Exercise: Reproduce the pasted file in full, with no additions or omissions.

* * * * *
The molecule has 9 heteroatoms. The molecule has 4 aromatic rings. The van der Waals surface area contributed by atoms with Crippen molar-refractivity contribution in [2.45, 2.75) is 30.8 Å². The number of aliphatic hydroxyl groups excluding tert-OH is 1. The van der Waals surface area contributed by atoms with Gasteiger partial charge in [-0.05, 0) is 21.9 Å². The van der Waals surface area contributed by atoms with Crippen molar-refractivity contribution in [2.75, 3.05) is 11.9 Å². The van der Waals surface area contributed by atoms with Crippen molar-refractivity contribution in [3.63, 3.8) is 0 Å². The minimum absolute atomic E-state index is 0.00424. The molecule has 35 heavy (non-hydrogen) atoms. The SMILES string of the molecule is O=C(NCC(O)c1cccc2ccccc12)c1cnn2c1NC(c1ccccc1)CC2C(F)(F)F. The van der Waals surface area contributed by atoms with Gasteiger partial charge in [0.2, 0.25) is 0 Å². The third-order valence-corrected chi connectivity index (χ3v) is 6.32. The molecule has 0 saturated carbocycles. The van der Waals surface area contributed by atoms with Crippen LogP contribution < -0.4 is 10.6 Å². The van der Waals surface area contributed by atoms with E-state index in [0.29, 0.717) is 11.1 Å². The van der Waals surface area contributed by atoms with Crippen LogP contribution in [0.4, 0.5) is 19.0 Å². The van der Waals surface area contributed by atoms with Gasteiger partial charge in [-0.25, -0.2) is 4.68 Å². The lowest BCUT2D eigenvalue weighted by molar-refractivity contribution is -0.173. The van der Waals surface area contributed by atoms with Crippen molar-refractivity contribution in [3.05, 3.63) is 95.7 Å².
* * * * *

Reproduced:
The molecule has 9 heteroatoms. The molecule has 4 aromatic rings. The van der Waals surface area contributed by atoms with Crippen molar-refractivity contribution in [2.45, 2.75) is 30.8 Å². The number of aliphatic hydroxyl groups excluding tert-OH is 1. The van der Waals surface area contributed by atoms with Gasteiger partial charge in [-0.05, 0) is 21.9 Å². The van der Waals surface area contributed by atoms with Crippen molar-refractivity contribution in [2.75, 3.05) is 11.9 Å². The van der Waals surface area contributed by atoms with Crippen molar-refractivity contribution in [3.63, 3.8) is 0 Å². The minimum absolute atomic E-state index is 0.00424. The molecule has 35 heavy (non-hydrogen) atoms. The SMILES string of the molecule is O=C(NCC(O)c1cccc2ccccc12)c1cnn2c1NC(c1ccccc1)CC2C(F)(F)F. The van der Waals surface area contributed by atoms with Gasteiger partial charge in [0.2, 0.25) is 0 Å². The third-order valence-corrected chi connectivity index (χ3v) is 6.32. The molecule has 0 saturated carbocycles. The van der Waals surface area contributed by atoms with Crippen LogP contribution < -0.4 is 10.6 Å². The van der Waals surface area contributed by atoms with E-state index in [0.29, 0.717) is 11.1 Å². The van der Waals surface area contributed by atoms with Crippen LogP contribution in [0.4, 0.5) is 19.0 Å². The van der Waals surface area contributed by atoms with Gasteiger partial charge in [-0.25, -0.2) is 4.68 Å². The lowest BCUT2D eigenvalue weighted by molar-refractivity contribution is -0.173. The van der Waals surface area contributed by atoms with Crippen molar-refractivity contribution in [3.05, 3.63) is 95.7 Å².